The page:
appearance of the corroded metal. In most cases, the forms can
be identified with the naked eye, but magnification can help.
Not every form of corrosion is likely to be seen in a WWTP, but
it is helpful to know each form and be able to recognize it in
case it occurs.
The eight forms of corrosion are unique but are often
Uniform Corrosion. Uniform corrosion is one of
the most common forms of corrosion and probably accounts for the
greatest corrosion loss in the world. It is generally
characterized by an electrochemical reaction that proceeds
uniformly over all exposed surfaces. Uniform corrosion can be
predicted with simple tests, and accurate estimates of equipment
life may be made. It is easily controlled by selection of proper
materials and by use of protective coatings, inhibitors, and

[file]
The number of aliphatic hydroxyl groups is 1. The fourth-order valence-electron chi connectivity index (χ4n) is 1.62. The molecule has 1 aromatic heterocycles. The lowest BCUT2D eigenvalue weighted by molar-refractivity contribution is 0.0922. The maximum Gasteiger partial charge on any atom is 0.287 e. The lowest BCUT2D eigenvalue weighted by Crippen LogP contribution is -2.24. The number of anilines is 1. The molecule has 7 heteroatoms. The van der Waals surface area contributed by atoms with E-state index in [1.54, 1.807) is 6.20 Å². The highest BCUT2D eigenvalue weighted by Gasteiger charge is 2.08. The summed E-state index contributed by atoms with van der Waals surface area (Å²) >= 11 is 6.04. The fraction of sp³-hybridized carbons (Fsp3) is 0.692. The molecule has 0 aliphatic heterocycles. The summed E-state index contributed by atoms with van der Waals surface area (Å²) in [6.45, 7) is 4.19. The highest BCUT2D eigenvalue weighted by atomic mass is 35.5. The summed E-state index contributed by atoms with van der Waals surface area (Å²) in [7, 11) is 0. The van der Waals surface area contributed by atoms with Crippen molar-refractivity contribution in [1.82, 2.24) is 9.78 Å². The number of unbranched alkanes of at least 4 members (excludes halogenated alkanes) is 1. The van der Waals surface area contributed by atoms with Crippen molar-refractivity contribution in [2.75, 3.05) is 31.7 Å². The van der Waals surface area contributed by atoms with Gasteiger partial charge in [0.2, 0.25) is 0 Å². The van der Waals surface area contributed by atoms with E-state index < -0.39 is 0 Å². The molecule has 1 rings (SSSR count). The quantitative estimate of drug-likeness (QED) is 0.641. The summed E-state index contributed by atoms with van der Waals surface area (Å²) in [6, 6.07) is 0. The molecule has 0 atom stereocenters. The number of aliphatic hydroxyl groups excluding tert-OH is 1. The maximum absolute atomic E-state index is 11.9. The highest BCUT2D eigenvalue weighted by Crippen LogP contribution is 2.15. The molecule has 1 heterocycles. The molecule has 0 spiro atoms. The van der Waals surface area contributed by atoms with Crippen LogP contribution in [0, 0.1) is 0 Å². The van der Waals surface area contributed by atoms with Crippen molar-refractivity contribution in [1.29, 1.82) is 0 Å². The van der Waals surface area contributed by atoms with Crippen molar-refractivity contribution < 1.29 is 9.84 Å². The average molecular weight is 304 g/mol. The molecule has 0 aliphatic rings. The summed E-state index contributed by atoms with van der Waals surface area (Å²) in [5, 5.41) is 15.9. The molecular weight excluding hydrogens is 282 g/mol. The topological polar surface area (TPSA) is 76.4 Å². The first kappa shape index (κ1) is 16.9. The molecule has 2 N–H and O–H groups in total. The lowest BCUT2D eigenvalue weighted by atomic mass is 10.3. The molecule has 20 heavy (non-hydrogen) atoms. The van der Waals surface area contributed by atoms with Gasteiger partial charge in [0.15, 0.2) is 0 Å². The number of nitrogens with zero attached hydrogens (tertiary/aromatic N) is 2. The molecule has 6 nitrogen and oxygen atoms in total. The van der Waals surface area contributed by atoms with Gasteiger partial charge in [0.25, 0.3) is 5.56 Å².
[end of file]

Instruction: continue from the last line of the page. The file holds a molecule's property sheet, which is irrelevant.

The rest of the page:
cathodic protection (discussed in par. 8.2). In a WWTP, examples
of uniform corrosion would include unpainted steel tanks and
structures that are allowed to corrode in the atmosphere,
resulting in heavy, flaky rusting of all exposed surfaces.
Galvanic Corrosion. Often referred to as two-
metal corrosion, galvanic corrosion involves two or more metals
that are electrically connected together in an electrolyte.
Whenever two metals are connected together, one behaves as an
anode and is always corroded, while the other behaves as a
is shown in Figure 8. This figure is very similar to Figure 7,
except that the anodes/cathodes are replaced with specific
metals. Which metal becomes the anode and which the cathode